“Caring for myself is not self-indulgence, it is self-preservation, and that is an act of political warfare” wrote Audre Lorde in her 1988 book ‘A Burst of Light'. Lorde’s framing of the notion of self-care is rooted in the defence against a hostile culture beyond mainstream depictions and understanding. Care for yourself and others in a world that is exploitative and hostile to a number of identities is essential in preserving wellbeing, preventing burn-out and dismantling systems of oppression. In many ways, engaging in acts of care is saying that you matter, despite being told otherwise.
Over the past year, amid a world-wide pandemic, with existing inequalities being exposed and heightened, activist spaces and grassroots groups have continued to deliver vital work. Many in Manchester alone, have shared feelings of sadness and helplessness when organising the radical work, they wish to deliver. These feelings have a resounding theme of a ‘delay’ in their abilities to deliver the most radical version of their work possible: spreading anti-capitalist, anti-oppressive and radical feminist messages, just to name a few. These spaces instead have become that of venting frustrations, sharing hardships and commonalities, likely over a meal or hot drink. Activists who have expressed their worries of stagnation are not to be invalidated, as feeling as though you aren’t ‘achieving enough’ in such turbulent times is all too common. However, it is important to recognise that the space for people to just simply be in connection with others, to laugh and cry and reflect on the world is radical enough. These spaces have become a lifeline for some, and their very existence offers care in a time when marginalised groups have bore the brunt of challenging systems and hostile environments. This is a radical act.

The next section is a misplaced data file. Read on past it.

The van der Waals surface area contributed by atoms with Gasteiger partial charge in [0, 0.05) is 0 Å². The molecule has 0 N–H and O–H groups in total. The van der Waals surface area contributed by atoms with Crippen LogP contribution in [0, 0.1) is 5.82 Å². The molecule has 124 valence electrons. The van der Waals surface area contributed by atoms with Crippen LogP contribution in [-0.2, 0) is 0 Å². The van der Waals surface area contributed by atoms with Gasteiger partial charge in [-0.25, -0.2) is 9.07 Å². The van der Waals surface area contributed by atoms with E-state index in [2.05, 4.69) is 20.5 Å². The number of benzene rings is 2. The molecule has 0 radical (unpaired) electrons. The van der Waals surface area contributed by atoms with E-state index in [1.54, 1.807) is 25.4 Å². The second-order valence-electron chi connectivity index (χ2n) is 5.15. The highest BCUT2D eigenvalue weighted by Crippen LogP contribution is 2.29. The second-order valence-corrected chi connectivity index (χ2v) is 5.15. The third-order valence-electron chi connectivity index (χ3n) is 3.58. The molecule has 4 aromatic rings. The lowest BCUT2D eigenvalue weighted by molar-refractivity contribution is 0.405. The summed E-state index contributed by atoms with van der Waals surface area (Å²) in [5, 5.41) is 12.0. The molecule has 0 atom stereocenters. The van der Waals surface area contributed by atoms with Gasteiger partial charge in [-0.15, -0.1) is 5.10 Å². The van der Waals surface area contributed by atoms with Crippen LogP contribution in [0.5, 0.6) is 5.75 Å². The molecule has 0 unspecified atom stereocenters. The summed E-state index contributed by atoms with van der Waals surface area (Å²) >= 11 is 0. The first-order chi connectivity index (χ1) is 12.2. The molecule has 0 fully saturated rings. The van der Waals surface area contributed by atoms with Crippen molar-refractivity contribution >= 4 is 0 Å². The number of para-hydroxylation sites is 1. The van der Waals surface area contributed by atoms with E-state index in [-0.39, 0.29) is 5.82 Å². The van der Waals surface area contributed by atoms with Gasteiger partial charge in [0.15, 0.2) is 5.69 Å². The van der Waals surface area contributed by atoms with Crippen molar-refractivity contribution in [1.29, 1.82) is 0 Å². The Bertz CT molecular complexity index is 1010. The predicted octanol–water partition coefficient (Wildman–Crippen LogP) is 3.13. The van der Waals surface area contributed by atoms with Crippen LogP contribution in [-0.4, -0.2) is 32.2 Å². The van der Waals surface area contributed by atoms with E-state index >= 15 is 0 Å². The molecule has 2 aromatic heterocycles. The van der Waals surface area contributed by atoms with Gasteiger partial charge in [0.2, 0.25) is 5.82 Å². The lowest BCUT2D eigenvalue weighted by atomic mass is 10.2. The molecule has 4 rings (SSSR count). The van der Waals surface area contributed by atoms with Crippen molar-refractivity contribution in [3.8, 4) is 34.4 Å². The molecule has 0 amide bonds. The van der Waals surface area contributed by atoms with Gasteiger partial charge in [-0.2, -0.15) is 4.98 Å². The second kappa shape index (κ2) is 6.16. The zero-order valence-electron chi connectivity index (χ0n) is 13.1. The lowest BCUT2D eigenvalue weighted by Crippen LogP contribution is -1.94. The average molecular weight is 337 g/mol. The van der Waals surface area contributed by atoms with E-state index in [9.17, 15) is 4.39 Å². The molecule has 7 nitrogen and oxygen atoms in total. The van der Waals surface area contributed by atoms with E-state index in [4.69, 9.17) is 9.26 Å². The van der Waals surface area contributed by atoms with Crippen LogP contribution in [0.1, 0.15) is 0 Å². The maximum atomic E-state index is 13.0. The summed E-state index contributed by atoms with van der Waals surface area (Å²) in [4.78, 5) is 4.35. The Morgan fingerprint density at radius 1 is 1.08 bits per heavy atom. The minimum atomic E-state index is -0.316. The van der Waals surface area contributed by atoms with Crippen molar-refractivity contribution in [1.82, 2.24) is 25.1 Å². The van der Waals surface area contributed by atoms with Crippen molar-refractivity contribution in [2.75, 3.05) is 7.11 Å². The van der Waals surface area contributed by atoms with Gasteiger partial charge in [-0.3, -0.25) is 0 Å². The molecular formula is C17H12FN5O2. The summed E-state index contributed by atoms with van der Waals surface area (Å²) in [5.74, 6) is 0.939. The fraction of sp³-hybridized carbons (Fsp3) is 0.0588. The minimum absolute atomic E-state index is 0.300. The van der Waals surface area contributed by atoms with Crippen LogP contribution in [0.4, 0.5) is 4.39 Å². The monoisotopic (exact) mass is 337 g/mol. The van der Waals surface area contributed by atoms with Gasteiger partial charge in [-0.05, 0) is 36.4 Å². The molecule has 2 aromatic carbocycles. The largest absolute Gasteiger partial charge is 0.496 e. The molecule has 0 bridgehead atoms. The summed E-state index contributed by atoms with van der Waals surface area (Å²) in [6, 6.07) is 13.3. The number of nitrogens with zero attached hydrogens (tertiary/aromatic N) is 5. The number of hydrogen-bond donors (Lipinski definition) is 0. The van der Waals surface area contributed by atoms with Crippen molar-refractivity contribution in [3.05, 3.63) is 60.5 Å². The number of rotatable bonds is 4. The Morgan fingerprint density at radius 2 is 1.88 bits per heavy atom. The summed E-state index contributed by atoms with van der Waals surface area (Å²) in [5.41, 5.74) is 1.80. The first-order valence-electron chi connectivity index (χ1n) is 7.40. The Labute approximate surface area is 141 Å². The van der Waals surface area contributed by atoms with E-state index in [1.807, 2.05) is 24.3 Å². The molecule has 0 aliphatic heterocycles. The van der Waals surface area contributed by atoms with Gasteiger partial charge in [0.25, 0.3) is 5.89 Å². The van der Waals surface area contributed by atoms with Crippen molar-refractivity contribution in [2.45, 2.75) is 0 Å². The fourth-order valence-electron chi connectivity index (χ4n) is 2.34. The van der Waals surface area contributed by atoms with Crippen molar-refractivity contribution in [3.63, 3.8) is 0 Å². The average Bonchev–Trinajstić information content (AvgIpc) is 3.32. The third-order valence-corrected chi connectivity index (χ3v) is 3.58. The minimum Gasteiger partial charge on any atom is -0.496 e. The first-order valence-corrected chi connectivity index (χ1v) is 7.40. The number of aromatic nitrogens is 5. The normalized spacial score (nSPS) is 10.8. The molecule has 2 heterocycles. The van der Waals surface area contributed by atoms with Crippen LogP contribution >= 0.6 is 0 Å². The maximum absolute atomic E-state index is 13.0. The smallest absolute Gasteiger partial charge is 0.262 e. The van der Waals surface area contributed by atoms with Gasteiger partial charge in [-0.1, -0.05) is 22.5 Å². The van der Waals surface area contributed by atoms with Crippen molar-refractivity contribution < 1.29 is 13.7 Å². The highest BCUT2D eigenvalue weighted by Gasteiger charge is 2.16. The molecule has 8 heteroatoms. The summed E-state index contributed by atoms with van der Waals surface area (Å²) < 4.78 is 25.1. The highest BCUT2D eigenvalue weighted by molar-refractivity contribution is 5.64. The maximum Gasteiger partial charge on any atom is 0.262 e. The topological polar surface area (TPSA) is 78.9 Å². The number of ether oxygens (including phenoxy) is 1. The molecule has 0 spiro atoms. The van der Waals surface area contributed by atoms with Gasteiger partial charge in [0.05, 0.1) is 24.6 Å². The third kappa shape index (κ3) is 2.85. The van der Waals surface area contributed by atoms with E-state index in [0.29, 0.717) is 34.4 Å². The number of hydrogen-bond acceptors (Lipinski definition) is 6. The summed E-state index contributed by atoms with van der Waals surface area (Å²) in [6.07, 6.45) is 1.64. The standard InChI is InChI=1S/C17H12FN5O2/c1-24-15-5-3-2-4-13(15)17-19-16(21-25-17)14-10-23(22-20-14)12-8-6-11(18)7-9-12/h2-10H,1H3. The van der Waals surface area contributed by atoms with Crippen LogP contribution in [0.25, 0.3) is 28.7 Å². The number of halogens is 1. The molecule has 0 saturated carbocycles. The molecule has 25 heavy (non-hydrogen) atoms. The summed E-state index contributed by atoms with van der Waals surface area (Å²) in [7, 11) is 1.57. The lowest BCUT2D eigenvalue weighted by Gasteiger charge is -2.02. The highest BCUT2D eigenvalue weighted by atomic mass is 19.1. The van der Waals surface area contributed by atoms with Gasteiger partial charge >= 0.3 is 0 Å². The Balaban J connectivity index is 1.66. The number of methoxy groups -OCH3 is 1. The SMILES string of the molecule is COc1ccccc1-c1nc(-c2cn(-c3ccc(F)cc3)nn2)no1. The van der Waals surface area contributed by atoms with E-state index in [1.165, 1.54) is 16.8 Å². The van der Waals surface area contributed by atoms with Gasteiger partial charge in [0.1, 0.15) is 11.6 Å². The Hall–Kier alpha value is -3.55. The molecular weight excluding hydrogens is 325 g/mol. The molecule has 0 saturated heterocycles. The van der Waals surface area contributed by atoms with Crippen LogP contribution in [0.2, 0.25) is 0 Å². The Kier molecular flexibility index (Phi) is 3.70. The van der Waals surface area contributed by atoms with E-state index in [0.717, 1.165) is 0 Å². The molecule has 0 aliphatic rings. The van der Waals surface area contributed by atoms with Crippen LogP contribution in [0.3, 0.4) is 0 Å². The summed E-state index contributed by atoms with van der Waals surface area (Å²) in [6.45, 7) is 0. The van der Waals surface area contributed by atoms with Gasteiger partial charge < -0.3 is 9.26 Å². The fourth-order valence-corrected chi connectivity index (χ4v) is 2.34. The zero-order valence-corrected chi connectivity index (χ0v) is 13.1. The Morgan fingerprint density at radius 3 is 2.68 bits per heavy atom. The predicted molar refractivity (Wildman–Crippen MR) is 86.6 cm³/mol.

Care for yourself and others, particularly currently, is not an act of indulgence. From the burden of activist spaces to the every-day burn out of oppressed identities, care is about reclaiming time, space and energy as a means of survival. The concept of kindness is often viewed as the ‘bare-minimum’ by which all of us should operate, but to sincerely care for others takes strength. Our collective understanding of care, particularly for yourself can be deemed selfish, especially for women and even more so women of colour, but we need to recognise that this feeling is a result of the heteropatriarchal, white-supremacist and classist systems we seek to address.
Care is personal and political, and an integral part of activism, it is a movement beyond ‘me time’ hashtags on social media and should be remembered for its roots in radical feminist and political roots.